Installation and setting up the software
Osmand takes a while to get used to. The thing with an app that can do anything, is that you can do a lot of things. So you have to work it a bit before you’re on the road.
First, install the app. If you like the app, just buy the Osmand+ version with unlimited map downloads.
Then, download some maps. First make sure you’re connected to wifi. On the main screen, choose Settings>Data management and hit the download button in the top right corner. A list of available countries and areas is downloaded. You can search for countries or navigate continents to choose your download. Hold tight while downloading – if you try to do something else meanwhile, it often does not complete.
Now you’re ready to check out the map. You can and should tweak the map for how you want to use them. There are a lot of settings you can try, and you can vary them between the car, bike and walking maps. To access the map display options, go back to the main screen and choose “Map”. Use the options button on the bottom right of your device (often three horizontal llines) to access map settings. Choose “Configure screen” to set the details of what you want to show in which map view.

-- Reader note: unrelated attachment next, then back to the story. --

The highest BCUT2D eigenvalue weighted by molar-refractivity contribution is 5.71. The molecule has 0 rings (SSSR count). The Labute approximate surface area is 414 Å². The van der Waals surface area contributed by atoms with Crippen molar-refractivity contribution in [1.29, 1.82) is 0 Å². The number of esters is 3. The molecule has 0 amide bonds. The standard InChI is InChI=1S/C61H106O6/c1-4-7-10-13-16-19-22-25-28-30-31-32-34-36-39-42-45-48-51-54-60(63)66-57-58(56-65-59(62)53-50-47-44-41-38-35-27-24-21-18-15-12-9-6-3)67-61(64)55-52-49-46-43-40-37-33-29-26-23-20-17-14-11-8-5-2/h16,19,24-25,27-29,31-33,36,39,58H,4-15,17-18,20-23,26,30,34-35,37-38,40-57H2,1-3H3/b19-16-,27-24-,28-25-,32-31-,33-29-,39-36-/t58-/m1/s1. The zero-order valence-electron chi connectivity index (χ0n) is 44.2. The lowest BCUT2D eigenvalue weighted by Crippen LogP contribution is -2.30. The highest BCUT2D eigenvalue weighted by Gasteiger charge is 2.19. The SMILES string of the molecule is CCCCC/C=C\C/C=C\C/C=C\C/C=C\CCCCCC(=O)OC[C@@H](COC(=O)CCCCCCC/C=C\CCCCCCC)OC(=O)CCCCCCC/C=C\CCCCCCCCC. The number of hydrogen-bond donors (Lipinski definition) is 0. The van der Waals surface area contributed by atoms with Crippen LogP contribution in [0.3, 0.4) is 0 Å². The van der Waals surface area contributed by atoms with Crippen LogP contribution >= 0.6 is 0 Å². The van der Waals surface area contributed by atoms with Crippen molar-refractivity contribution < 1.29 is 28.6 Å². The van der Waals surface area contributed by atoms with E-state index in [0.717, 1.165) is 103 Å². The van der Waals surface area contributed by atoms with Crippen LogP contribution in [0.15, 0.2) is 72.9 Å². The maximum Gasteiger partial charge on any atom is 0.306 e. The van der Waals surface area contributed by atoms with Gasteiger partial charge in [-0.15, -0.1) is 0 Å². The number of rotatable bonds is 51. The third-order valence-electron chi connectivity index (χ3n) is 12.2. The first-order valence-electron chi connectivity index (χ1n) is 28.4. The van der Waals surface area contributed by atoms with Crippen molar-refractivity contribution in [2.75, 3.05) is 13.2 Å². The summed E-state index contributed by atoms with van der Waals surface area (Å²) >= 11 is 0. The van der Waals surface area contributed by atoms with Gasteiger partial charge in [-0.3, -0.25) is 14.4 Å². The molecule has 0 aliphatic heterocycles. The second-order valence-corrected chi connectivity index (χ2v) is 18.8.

The easiest way to use Osmand for navigating, is picking your destination from the map. Just zoom to where you want to go, pinch the map long and a little square will appear. Hit the square, and choose “Set as destination”.
If you don’t know where your destination is, you’re screwed. OpenStreetMap hasn’t got very many adresses, and Osmand isn’t very good at finding them. There are some ways around of course. On the main screen, choose search. First screen is for finding POI’s (points of interest). This includes things like hotels, restaurants, but also names of towns or national parks. Depending on where you’re going, very few or almost all possible places are listed here. The second screen is for finding addresses. You have to choose a street within a town within a downloaded map.
This is probably the weakest point in OpenStreetMap. I sometimes find myself looking at other maps to find the place I want to go, then finding this point in Osmand. Google Maps will almost always give you a result, but it isn’t always correct. If a POI is in OSM, you can more or less count on it being correct.
Once you’ve picked your mode of transport and your destination, you can get going. But first you need a GPS fix. This might take up to several minutes, depending on the weather, overhanging trees, being in a steep valley or a city with high buildings, being under a roof, you’re movement and your device. With my old Sony Xperia I learned the hard way that I had to put my phone ready for navigation, than leave it outside for a few minutes – any movement and the fix would not come. My current LG G2 on the other hand almost always gets a fix within seconds, even inside moving trains and busses. When buying a smartphone, it is very hard to find out GPS quality beforehand. From what I’ve read, there are only two rules of thumb. As there is a lot of mathematics involved in getting a fix, the faster the processor the better. Some devices use the Russian Glonass as well as the American GPS system, which makes it easier to find enough satellites.